A cheetah pouncing on a gazelle. A bear snatching a fish out of the water with its claws. And the most dangerous predator of them all? A human and their pet bird dancing to “Gangnam Style.”
Scientists who set out to quantify humanity’s impact on our 46,755 fellow species have found that we are the most prolific exploiters of animals — by far.
Compared to wild predators that have roughly the same body size as us and have similar appetites, we capture or kill nearly 100 times as many vertebrate species, on average.
Orcas, for instance, have a range that’s similar to ours, along with comparable social behaviors. Yet of the 121 types of vertebrates eaten by the so-called killer whales, humans also consume 83 of them — along with 10,337 others in the ocean alone.
The situation is similar on land. Jaguars, the most fearsome cats of the Americas, eat nine different types of prey. Humans use all nine of those same species, plus 2,698 others that live in the territory where jaguars and people overlap.
“This is a clear look at who we are as a species and what we are doing,” said Boris Worm, a marine conservation biologist at Dalhousie University in Canada and the study’s senior author. “It gives you a sense for how unusual of a species humans are.”
Unlike other animals, humans have developed a wide array of skills that allow us to survive in a variety of environments. As a result, humans have access to a wider range of animal species than is typical for large vertebrates.
Another reason for our outsized degree of mayhem is that we don’t consume other species just for food. We also use them to make clothing, produce traditional medicines, create souvenir trinkets and keep us company, among other things.
To understand the ways in which humans exploit other animals, Worm and his colleagues analyzed data from the International Union for Conservation of Nature, an organization that keeps track of wildlife species across the globe and how well their populations are faring. Each species is listed with its geographic range and preferred habitat, along with threats to themselves and the places where they live.
That allowed the researchers to identify all 14,663 of the species exploited by humans, and how they were used.
It turned out that only around 55 percent of our victim species are killed for food, most of them other mammals and fish. (Only wild animals were included with in the analysis, so livestock like chickens and cows didn’t count.)
In addition, about 55 percent of exploited species are kept as pets, and another 8 percent or so — primarily birds, reptiles and amphibians — are used to make products. (The percentages add up to more than 100 percent because some species are used in multiple ways, the study authors said.)
“Humanity has grossly overshot its role as a predator,” said study leader Chris Darimont, an ecologist and conservationist at the University of Victoria.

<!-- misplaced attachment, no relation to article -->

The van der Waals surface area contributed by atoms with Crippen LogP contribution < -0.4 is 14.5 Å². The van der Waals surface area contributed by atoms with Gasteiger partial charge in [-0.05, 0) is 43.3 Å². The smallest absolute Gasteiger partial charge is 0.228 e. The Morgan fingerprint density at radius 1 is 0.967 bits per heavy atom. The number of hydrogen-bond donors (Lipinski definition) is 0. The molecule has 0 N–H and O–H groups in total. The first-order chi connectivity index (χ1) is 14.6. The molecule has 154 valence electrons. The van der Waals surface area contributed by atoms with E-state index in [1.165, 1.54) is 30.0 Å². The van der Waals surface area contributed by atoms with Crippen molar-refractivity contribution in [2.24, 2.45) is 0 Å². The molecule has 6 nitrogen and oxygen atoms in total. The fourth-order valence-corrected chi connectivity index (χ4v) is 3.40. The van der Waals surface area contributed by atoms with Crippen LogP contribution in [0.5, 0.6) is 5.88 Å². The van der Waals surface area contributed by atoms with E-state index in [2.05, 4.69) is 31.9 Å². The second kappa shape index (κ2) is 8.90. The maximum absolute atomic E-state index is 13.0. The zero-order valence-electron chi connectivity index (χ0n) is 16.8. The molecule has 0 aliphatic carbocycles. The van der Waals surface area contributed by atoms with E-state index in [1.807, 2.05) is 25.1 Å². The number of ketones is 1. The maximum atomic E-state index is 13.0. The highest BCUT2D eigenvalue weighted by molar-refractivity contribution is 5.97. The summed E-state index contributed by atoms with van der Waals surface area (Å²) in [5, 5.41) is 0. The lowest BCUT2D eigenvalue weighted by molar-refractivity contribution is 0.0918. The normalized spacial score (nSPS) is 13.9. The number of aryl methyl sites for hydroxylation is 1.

“Our pre-industrial ancestors may have engaged in sustainable harvesting behavior,” Darimont said. But the fact that modern humans exploit nearly one-third of all living vertebrate species — and use so many for nonfood purposes — is an indisputable sign that we are out of balance from the natural world, he added.
In fact, after combing through the International Union for Conservation of Nature data, the researchers found that 13 percent of the species we exploit are either vulnerable, endangered or critically endangered. That figure was much higher than Worm said he expected to find.
The results were published last month in the journal Communications Biology.
This study is the first to focus on the direct impacts of human predation on other species. Reducing the use of other animals would be more sustainable for the planet as a whole, Darimont said.
Robbie Burger, a macroecologist at the University of Kentucky who was not involved in the study, said that although the International Union for Conservation of Nature has the most data on biodiversity, it doesn’t account for all the ways humans encroach on other species.
The entertainment industry, social media and celebrity culture are all big drivers in nonfood uses of other species. For instance, when the Harry Potter book series became an international sensation, it fueled the illegal owl trade in countries such as India and Indonesia. Researchers believe the fictional mail-delivering owls prompted interest in having owls as house pets, leading to an increase in their removal from the wild.
“Humans are clearly a cultural species,” Burger said, and “collections for pets, trophies and medicines are clearly products of culture.”
Darimont agreed that the study doesn’t capture all of the indirect effects of human activity on wildlife, such as habitat removal and introductions of invasive species. Taken together, these are even more damaging to other species than our direct animal exploitation, he said.
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